Global Views: Hybrid Work

Welcome to Just Global’s content series: Global Views. The focus of each edition of Global Views will be centered around one topic that the marketing and advertising industry is facing. 

Hybrid Work Environments

In recent weeks, it’s been reported that roughly 64% of workers are comfortable returning to the office. Yet, 82% of current remote workers enjoy working from home and 73% report that they are more productive (source: Morning Consult).  

At Just Global, we offer employees “flex-time” and hybrid options based on the filter of what works for the employee, their teammates, and their client. As we start to reopen our global locations based on regional guidelines, we asked a few of our employees to share their perspectives on the pros and cons of returning to the office.

photo of dogs watching people on video conference

Personality Styles

A recent article from the BBC explored “Why introverts excelled at working from home.” Often the constant interactions in physical environments can be draining. How are approaching hybrid workspaces to benefit both extroverts and introverts?

SVP, Global Analytics

Analysts, who tend to have an introverted personality, are likely thriving and will continue to thrive in a hybrid environment.

Unless days are filled with video meetings, team members are likely getting the alone time that they need to prepare accordingly for meetings, recharge, and focus. Office settings, an extrovert’s happy place, can force introverts out of their comfort zones which can be good in doses, but too much can be overkill and can quickly burn introverts out. Having the hybrid option of going into the office and staying home will be helpful in that the socialization vs recharge decision is intentional. I hope it’s a model that’s here to stay.

Employee Engagement

Since going into lockdown, Just Global has hired an incredible amount of new employees. Nearly 50 team members have started their employee experience virtually and haven’t seen each other outside of computer monitors. How has the onboarding process changed since going fully remote? Moving forward, what about this process will you continue to keep and what are you looking forward to going back to?

When we started to ramp up hiring again during lockdown, my first thought was how are we going to provide new employees the best onboarding experience in this new virtual world?

As employers, it is our priority to new hires that we provide the best first impression of our company, culture and processes on their first day. We have all been that new hire, anxious about the first day on the job. I can only imagine the stress and anxiety amplified by starting your first day completely virtual. 

Realizing that a virtual onboarding was mostly going to consist of Zoom meetings, I wanted to ensure new employees had the tools and resources needed to establish a solid foundation for their long term Just Global career. We implemented a “Day One” onboarding checklist. ‘Day One’ is part of our onboarding initiative which acts as a ‘self-guided’ tour to Just Global that includes important resources about the agency.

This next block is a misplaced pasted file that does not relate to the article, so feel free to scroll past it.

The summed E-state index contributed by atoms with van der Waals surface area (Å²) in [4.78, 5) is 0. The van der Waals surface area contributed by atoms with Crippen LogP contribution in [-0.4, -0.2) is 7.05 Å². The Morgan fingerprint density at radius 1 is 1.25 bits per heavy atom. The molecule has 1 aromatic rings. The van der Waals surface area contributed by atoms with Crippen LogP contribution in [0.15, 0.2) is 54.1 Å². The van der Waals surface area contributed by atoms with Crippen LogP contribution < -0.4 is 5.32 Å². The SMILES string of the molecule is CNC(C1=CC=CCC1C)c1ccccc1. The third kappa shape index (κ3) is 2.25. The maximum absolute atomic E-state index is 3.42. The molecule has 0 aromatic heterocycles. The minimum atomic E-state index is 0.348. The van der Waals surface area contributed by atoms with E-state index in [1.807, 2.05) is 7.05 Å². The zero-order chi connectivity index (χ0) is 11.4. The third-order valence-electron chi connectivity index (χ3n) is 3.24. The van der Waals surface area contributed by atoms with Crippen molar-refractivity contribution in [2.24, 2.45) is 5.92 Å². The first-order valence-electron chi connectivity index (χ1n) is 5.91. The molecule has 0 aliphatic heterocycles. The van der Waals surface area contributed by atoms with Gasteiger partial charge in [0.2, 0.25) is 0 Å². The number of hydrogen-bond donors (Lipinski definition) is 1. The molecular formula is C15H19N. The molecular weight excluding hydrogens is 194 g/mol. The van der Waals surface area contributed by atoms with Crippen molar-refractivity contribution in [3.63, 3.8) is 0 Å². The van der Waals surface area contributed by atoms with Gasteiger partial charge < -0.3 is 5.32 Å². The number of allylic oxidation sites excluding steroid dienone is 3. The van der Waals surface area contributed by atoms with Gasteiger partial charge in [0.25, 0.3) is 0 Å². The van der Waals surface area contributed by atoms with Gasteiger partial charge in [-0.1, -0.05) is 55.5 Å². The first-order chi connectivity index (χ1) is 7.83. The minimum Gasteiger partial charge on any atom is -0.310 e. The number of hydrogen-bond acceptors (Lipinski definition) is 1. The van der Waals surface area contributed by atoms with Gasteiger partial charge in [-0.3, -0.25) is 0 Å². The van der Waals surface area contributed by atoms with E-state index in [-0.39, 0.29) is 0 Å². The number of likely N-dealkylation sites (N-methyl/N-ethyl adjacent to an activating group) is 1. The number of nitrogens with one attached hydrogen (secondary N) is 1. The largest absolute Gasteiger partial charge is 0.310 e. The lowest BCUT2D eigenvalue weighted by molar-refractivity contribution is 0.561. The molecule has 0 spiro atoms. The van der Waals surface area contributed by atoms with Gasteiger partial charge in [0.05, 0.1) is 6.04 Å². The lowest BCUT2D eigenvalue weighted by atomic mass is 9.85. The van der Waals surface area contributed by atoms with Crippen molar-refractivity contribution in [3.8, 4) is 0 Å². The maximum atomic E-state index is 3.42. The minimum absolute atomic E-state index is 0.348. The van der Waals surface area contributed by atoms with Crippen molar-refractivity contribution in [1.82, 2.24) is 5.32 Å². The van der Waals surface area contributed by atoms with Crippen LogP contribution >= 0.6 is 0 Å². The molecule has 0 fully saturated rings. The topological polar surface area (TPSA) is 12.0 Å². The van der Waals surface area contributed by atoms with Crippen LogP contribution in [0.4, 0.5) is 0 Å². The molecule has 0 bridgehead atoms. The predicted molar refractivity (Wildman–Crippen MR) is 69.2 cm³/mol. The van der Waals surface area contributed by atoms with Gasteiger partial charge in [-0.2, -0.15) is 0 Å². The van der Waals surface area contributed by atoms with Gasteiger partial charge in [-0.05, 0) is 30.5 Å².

The checklist has been optimized over the past year with feedback received from new hires. Even as we navigate back into a hybrid model of work, I can foresee continuing using this checklist and model of onboarding going forward especially as we are working in multiple different time zones. 

Not being able to have more 1:1 time with new hires and building those relationships was the hardest part for me personally being remote. During virtual onboarding, I usually only ‘see’ a new hire on their first day and at their thirty-day check-in. As we are slowly opening back up it’s been wonderful to meet some of our new hires that I onboarded virtually in person! It’s my greatest joy to see an employee growing and establishing themselves at Just Global and it’s wonderful to see our newest hires feeling so comfortable and confident in their roles and bonding with their teammates. 

Physical Environments

Iain Halpin, Just Global’s Head of Content, recently wrote a blog on embracing hybrid workstyles with the following statement: “Before the pandemic, Americans spent 5% of working time at home. By spring 2020 the figure was 60%. Today, the average employee wants to work from home nearly half the time. Successful companies will adapt to this as an opportunity, not resist it as a threat.” What’s your attitude around the value of physical work environments?

Kate Bastable

EMEA Operations Manager

You can't beat the powers of spontaneity and human contact. ​

Spontaneity is something I didn’t realise I missed until I started going back into the office – that ‘do you fancy walking down to the shops for lunch’, ‘let’s all go out for a drink after work’ type of thing. Often this time could be used to offload to a colleague about a problem you’ve encountered, or just to have a laugh and get yourself ready for the second part of your day or relax into your weekend by laughing about those ‘water-cooler’ moments.